The proposed mechanism of the porous starch formation is described in Fig. 1. Based on the soft-templating approach, co-assembly of surfactant molecules (such as CTAB) and guest species (starch) resulted in porous starch, which is obtained after the removal of the template.



3.1. Synthesis and Characterization of Porous Starch

In the pure starch spectrum (Fig. 2a), the strong broad flexible vibration peak at 3411 cm-1 corresponds to the bonds of the O-H group present in the starch structure. This peak weakened in other spectrum, indicating the presence of O-B bond in response to crosslinking. Peaks of C-H stretching vibrations (about 2930 cm-1) are present in all compounds (Fig. 2), indicating that the templates do not remain in the compounds. These peaks are sharp in as-synthesized templated borate-cross-linked starch (st-b8, Fig. 2c). The vibrational peak of C-O, in relation to hydroxyl groups, appeared around 1640 cm-1 and the asymmetric flexible vibration peaks of C-O-C appearing from 1010 to 1040 cm-1 in all compounds. The peaks in the 1460 cm-1 range correspond to C-C stretching vibrations. Due to crosslinking the peak at 1370 cm-1 in the starch, which is related to C-H vibrations, changed. The absorbance band at about 680 cm-1 is related to the O-B-O bending vibrations, which indicates the cross-linking reaction has occurred (Figs. 2d, 2e and 2f). The peaks at about 1030-1050 cm-1 in Fig. 2d, and Fig. 2e is related to the stretching of the B-O-C bonds. Therefore, the results showed that the crosslinking reaction was successful between borax and starch.



The adsorption-desorption isotherms, obtained with the BJH method, provide a suitable visual demonstration of the porous structure of the starch materials. The isotherms showed a hysteresis loop at high pressure, demonstrating the macro or nonporous system of starch materials (Fig. 3). As seen in Fig. 3, the materials exhibited type II isotherm and, H3 and H4-shaped hysteresis loop.18 All the st-t80 materials are macroporous (Fig. 3c). The hysteresis loop of st-sds-b8 isotherm showed the mesoporosity of this material (Fig. 3b) and the linear isotherm of st-ctab-b16 could be related to the presence of a broad range of meso- and macropores (Fig. 3a).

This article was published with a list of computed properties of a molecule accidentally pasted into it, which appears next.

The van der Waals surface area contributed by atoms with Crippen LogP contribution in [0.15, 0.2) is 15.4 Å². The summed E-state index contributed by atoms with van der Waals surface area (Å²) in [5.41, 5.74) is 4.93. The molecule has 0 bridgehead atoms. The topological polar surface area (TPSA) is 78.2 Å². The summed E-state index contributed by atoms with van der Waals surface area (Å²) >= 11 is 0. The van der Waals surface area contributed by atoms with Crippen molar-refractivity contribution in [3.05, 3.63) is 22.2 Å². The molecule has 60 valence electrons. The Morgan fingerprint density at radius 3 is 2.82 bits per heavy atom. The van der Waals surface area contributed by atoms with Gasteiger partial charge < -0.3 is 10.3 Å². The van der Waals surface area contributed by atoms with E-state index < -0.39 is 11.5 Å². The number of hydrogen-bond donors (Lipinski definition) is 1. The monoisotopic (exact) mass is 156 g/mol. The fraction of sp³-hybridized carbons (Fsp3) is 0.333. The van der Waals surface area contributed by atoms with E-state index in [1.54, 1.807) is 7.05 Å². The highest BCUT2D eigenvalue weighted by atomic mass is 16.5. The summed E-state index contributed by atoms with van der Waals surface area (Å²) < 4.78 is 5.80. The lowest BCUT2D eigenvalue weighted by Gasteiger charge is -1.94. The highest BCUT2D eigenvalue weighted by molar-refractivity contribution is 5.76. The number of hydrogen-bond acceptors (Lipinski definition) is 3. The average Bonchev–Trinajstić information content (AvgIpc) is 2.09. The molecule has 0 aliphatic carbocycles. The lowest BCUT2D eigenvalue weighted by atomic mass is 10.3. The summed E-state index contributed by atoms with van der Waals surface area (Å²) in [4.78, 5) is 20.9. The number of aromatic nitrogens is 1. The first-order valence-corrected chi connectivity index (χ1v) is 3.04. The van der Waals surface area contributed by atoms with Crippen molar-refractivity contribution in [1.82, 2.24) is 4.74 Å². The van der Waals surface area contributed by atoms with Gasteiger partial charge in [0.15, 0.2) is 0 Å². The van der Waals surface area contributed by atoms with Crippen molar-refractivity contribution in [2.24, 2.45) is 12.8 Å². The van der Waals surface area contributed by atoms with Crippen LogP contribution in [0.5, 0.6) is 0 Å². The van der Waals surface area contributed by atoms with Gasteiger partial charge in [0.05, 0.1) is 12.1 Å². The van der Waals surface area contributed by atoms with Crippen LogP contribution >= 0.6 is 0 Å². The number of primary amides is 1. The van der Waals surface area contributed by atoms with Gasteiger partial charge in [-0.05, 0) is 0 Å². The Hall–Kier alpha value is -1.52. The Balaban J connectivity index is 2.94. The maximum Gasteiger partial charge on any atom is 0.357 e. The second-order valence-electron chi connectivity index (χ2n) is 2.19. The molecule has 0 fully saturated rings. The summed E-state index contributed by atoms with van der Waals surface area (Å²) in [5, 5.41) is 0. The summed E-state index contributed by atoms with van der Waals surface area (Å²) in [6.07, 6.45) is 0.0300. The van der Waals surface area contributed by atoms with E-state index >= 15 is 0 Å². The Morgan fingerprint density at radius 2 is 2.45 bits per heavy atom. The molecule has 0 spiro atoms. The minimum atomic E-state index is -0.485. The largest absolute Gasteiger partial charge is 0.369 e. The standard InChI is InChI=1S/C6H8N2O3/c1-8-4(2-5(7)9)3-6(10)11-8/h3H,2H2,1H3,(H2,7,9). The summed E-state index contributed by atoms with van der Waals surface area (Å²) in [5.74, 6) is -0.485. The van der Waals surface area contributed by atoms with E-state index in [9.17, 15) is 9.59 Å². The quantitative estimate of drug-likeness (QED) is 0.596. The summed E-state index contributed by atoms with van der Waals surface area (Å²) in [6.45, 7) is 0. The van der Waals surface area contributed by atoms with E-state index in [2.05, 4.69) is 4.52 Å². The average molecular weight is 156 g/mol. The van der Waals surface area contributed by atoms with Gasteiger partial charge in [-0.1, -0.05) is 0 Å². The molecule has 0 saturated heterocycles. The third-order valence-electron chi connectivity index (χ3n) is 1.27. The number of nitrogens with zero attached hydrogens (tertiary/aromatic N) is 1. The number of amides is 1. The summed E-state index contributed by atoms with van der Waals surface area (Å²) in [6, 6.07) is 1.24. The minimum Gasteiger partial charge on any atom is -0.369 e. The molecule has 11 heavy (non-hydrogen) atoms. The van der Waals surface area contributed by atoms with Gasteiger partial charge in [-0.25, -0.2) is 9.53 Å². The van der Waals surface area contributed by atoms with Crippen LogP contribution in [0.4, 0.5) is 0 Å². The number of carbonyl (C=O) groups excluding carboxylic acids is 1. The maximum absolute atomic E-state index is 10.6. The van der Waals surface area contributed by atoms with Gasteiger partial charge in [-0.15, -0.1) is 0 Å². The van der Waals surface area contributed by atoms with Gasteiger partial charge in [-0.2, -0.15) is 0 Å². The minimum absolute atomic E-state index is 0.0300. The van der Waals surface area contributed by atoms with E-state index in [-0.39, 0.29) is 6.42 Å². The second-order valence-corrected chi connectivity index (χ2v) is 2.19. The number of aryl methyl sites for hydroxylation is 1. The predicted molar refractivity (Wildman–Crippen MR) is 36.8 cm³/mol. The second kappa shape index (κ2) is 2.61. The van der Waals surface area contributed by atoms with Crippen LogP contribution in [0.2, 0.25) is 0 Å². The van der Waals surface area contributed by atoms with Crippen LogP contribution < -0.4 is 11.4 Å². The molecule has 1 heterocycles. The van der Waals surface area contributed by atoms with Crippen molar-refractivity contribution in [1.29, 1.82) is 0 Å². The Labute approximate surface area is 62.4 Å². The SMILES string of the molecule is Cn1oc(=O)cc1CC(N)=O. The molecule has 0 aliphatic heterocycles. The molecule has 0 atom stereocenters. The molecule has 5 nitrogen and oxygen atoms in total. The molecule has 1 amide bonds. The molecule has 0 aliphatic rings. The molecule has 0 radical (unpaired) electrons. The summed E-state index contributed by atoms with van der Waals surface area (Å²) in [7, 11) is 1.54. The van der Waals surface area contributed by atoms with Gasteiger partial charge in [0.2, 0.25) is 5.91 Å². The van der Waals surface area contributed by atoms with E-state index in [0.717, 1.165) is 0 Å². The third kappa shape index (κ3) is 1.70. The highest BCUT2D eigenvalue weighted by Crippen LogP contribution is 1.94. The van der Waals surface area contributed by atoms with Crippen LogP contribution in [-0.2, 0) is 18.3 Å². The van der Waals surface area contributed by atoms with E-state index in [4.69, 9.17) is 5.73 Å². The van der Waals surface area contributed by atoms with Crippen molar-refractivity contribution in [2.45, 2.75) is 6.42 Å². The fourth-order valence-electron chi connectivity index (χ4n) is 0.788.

The textural properties of materials are summarized in Table 2. Material st-ctab-b8 has a BET surface area of up to 65 m2 g-1 (Table 2, entry 2). Starch and cross-linked starch prepared in the absence of a template had the lowest surface area (8 and 10 m2 g-1, Table 2, entries 10 and 11), which indicated that the presence of a template is critical for the synthesis of porous cross-linked starch. Also, Table 2 data (entries 2, 6 and 8) indicate that compared to Tween 80 and SDS, CTAB templated material has the highest surface area.

The HRSEM images of different starch samples at nanoscale magnification are illustrated in Fig. 4. The decrease in porosity and roughness of starch by crosslinking, is exemplified by the SEM micrographs in Fig. 4a and Fig. 4b. However, the increase in porosity of materials via crosslinking in the presence of a template was observed in Figs. 4c-e, which agrees with data in Table 2.



The TGA graph of starch (st) (Fig. 5) shows that the degradation started at 200 °C, whereas the cross-linked starch degradation (st-b8) started at 300 °C and occurred in two stages. As a result, borax asa crosslinking agent has been able to degrade and improve the weight fraction to 100 °C and lowered the ash content in comparison with starch at the bottom. The cross-linked starch (st-ctab-b8) diagram shows that in the presence of a template the degradation occurred at approximately the same temperature of 300 °C as st-b8 over two phases and at the end some ash content remained. The degradation seen at about 200 °C is attributable to the small amount of CTAB remaining in the sample.



In starch, about 60 % of weight loss occurred at temperatures of about 200 °C and about 20 % of material remained at temperatures of about 400 °C. In st-b8 only 40 % weight loss occurred up to 300 °C and most of the weight loss occurred above 400 °C. Most of the weight loss in st-ctab-b8 occurred at 300 °C and only 20 % of the weight loss occurred at temperatures above 400 °C.

DSC analyses (Supplementary Information) is in full agreement with the TGA data. Two endothermic peaks at 100 and 230 °C in starch were related to water evaporation and melting temperature of the polymer, respectively. The exothermic peaks at 250 and 400 °C are associated with degradation temperatures. The most significant difference between the starch curve and cross-linked sample is the disappearance of the starch melting peak, which indicates that the crosslinking of starch was carried out successfully.